UK Labour leader says he’s pleased with party’s progress against anti-Semtism

Keir Starmer releases Passover statement, acknowledges ‘more work to be done’ to mend ties with Jewish community after widespread allegations of anti-Semitism in party under Corbyn

Keir Starmer of the UK Labour party delivers a speech at an election campaign event in Harlow, England, November 5, 2019. (AP/Matt Dunham)
Keir Starmer of the UK Labour party delivers a speech at an election campaign event in Harlow, England, November 5, 2019. (AP/Matt Dunham)

The leader of the UK Labour party said in a Friday message to Britain’s Jewish community that he is “pleased with the progress” his party has made “against the stain of anti-Semitism” over the past year.

Keir Starmer released the video message ahead of the Passover holiday, praising the Jewish community for its response to the pandemic, as well as telling British Jews his party has “more work” to do in the fight against anti-Semitism.

“Last year we marked Passover as I was elected leader of the Labour Party and I vowed to take action against the stain of anti-Semitism within our party,” Starmer said.

“I am thankful for the opportunity the Jewish community has given me to begin to repair, to deepen, and to reinforce our relationship. I am pleased with the progress we have made although I know there is more work to be done,” he added.

Speaking about the pandemic, Starmer commended “the Jewish community, who have come together to support those in need during this crisis. Your acts of kindness and giving tzedakah are an inspiration.”

“Now Jewish people across the country are volunteering to help the vaccination effort and demonstrating the importance of getting your COVID vaccine,” he added.

In April, Starmer took the helm of the defeated and divided party in the midst of the coronavirus crisis.

Accusations of anti-Semitism within party ranks plagued Labour under Jeremy Corbyn’s leadership, and are seen as a significant factor in its crushing defeat in the December 2019 general elections.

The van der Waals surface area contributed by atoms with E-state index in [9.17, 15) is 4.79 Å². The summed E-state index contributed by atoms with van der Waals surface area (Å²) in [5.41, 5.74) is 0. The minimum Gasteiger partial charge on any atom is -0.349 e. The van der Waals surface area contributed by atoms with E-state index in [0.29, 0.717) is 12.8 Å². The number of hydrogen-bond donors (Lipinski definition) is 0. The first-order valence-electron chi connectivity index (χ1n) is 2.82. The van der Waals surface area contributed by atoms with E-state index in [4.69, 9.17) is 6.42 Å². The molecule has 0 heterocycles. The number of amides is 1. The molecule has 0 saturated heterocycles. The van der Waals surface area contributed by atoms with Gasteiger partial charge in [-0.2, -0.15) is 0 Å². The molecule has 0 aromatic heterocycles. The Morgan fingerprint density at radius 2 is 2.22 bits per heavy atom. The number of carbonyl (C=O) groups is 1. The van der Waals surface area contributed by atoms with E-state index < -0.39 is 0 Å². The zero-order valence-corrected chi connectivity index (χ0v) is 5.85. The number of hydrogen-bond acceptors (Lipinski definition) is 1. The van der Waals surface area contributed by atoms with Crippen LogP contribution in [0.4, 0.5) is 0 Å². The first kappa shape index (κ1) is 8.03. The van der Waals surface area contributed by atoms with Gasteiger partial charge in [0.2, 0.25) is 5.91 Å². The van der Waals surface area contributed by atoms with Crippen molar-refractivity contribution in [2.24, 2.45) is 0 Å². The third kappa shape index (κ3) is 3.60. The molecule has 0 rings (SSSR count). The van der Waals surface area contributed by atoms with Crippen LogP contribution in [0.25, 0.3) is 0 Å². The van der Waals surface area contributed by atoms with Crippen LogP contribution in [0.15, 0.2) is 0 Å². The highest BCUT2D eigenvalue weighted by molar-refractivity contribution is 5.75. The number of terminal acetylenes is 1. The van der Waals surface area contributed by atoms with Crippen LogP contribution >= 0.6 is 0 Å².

Britain’s Labour party leader Jeremy Corbyn speaks to the media on the coronavirus, outside the Finsbury Park Jobcentre, in north London, March 15, 2020. (Hollie Adams/PA via AP)

British Jews had deserted the party in droves because they believed that Labour had become institutionally anti-Semitic under Corbyn, a pro-Palestinian politician who was elected to lead the party in 2015, with widespread accusations that Corbyn himself was an anti-Semite — something he denied.

A UK government investigation into anti-Semitism in the party found that equality laws were broken and the party under Corbyn was “responsible for unlawful acts of harassment and discrimination.”

The report last year by the state anti-racism watchdog, the Equality and Human Rights Commission, came at the end of a year-long probe into allegations of anti-Semitism in the party.

The report found there were “serious failings” by the party’s leadership when it came to anti-Semitism, and that Labour had “inadequate processes” for handling complaints.

Labour suspended Corbyn following his response to the damning report. He had said he didn’t accept all of its findings and asserted that “the scale of the problem was also dramatically overstated for political reasons by our opponents inside and outside the party, as well as by much of the media.”

Starmer’s wife is Jewish and the couple are raising their children to recognize their Jewish faith.

read more: